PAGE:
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Stanford University School of Medicine

To debug your gut (and maybe your brain, too), make nice to the bugs that live inside it

Each of us is carrying about 100 trillion microbes in our gut. They're tiny and squirmy, but if you could line them all up end to end and convince them to stand still, they'd reach to the moon.

What are all those bugs doing in our gut? What happens when they aren't doing it? What should we be doing, or not doing, to keep them doing it?

I learned a little about that earlier this month, when I moderated a panel of three experts on our gut microbes' impact on our immune systems, our brains and the rest of us.

The discussion took place at a bookstore about 50 miles north of Stanford. Featured were the Stanford gut-microbiologist husband-and-wife team Justin Sonnenburg, PhD, and Erica Sonnenburg, PhD, authors of the book The Good Gut: Taking Control of Your Weight, Your Mood, and Your Long-Term Health; and Emeran Mayer, MD, PhD, a practicing gastroenterologist, UCLA professor of medicine, psychiatry and physiology, and author of  The Mind-Gut Connection: How the Hidden Conversation within Our Bodies Impacts Our Mood, Our Choices, and Our Overall Health.

To an enthusiastic audience of between 80 and 100 people, most of whom had their hands up half the time, the panel explained that the gut has its own nervous system, composed of something like 50 million to 100 nerve cells. That's roughly the size of an adult mouse's brain, and until relatively recently in evolution was the biggest concentration of nerve cells in any animal's body. Our gut microbes help train our immune systems, make vitamins, and a whole lot more.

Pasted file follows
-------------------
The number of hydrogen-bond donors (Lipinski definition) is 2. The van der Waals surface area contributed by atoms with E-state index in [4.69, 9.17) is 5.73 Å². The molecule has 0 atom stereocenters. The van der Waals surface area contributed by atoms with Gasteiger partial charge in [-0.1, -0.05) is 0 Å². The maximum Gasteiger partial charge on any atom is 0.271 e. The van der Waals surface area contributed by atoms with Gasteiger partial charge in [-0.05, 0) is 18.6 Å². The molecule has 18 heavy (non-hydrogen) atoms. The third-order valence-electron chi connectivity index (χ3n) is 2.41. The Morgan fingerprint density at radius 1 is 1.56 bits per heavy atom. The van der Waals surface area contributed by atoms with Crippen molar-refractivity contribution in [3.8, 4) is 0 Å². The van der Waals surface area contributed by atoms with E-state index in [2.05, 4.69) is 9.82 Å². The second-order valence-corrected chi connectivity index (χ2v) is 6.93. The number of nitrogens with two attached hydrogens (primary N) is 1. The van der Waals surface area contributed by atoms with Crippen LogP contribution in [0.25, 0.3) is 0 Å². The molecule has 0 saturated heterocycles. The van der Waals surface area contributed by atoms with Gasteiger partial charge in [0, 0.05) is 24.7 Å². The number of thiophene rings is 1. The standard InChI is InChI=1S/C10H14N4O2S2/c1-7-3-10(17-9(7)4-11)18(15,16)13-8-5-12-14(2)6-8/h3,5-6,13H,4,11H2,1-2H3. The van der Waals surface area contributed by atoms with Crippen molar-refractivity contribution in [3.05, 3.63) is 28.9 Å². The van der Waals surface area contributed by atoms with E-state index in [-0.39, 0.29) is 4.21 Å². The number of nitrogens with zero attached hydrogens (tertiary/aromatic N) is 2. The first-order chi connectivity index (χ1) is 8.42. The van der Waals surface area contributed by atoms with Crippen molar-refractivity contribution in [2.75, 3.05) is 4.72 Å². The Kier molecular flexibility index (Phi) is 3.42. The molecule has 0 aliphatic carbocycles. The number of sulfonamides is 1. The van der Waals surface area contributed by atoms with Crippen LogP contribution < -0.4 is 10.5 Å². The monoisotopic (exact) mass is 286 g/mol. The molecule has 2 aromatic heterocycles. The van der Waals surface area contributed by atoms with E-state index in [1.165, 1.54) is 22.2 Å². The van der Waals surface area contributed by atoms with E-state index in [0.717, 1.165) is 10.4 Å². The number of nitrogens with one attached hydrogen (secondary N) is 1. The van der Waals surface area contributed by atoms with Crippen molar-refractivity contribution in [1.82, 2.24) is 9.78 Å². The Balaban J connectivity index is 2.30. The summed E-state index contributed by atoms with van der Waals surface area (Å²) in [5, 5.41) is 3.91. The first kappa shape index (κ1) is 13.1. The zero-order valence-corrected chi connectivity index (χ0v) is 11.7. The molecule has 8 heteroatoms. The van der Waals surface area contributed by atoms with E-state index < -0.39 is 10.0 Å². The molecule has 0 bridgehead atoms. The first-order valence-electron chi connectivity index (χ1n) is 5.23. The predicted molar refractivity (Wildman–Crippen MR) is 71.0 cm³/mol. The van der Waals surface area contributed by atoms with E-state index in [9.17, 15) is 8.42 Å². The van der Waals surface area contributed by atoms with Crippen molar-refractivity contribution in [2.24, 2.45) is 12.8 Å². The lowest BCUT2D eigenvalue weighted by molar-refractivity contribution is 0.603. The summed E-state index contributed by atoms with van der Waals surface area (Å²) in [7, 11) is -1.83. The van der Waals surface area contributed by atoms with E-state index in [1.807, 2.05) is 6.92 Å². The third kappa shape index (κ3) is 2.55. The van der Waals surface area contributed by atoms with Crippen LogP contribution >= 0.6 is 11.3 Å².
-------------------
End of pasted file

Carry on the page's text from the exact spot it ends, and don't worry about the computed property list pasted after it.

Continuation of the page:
We really don't know what the optimal gut-microbial composition is (and no two people's gut ecosystems are exactly the same), but we do know how best to achieve it. To work right, eat right. Our gut microbes feast on fiber, loosely defined as all the complex carbohydrates we can't digest but they can. When they don't get enough, they start munching on the mucus lining of our intestine. Not okay to chew the mucus. It's a protective barrier that keeps microbes from getting out of the gut and into the bloodstream, where they emphatically don't belong.

Modern inhabitants of industrialized societies average 15-20 grams of fiber intake a day. Members of hunter-gatherer tribes, whose diets presumably closely resemble what our ancestors ingested for 99.9 percent of our species' evolution, eat 100 grams -- the size of a hamburger -- daily.

Before you slap a 3.5-ounce fiberburger into that toasted bun, some advice: Don't. It'll make you sick. We've already permanently lost a lot of the bug strains that can digest this stuff. Merely gobbling fiber supplements won't replace them, either. Too much of any one type of fiber favors microbial strains that can digest it at the expense of the majority that can't. The result would be reduced microbial diversity, the opposite of what's desirable. Instead, eat lots of different fruits and vegetables. (Cooking them's fine. We've been doing that for hundreds of thousands of years).

The panelists snagged beaucoup de book sales, and I got a free sandwich and my choice of side orders. I wanted potato chips, but I picked the salad.

Previously: The die-off within us: Are our low-fiber diets ruining our descendants' lives?, Getting to the good gut: How to go about itCivilization and its dietary (dis)contents: Do modern diets starve our gut-microbial community? and Joyride: Brief post-antibiotic sugar spike gives pathogens a lift

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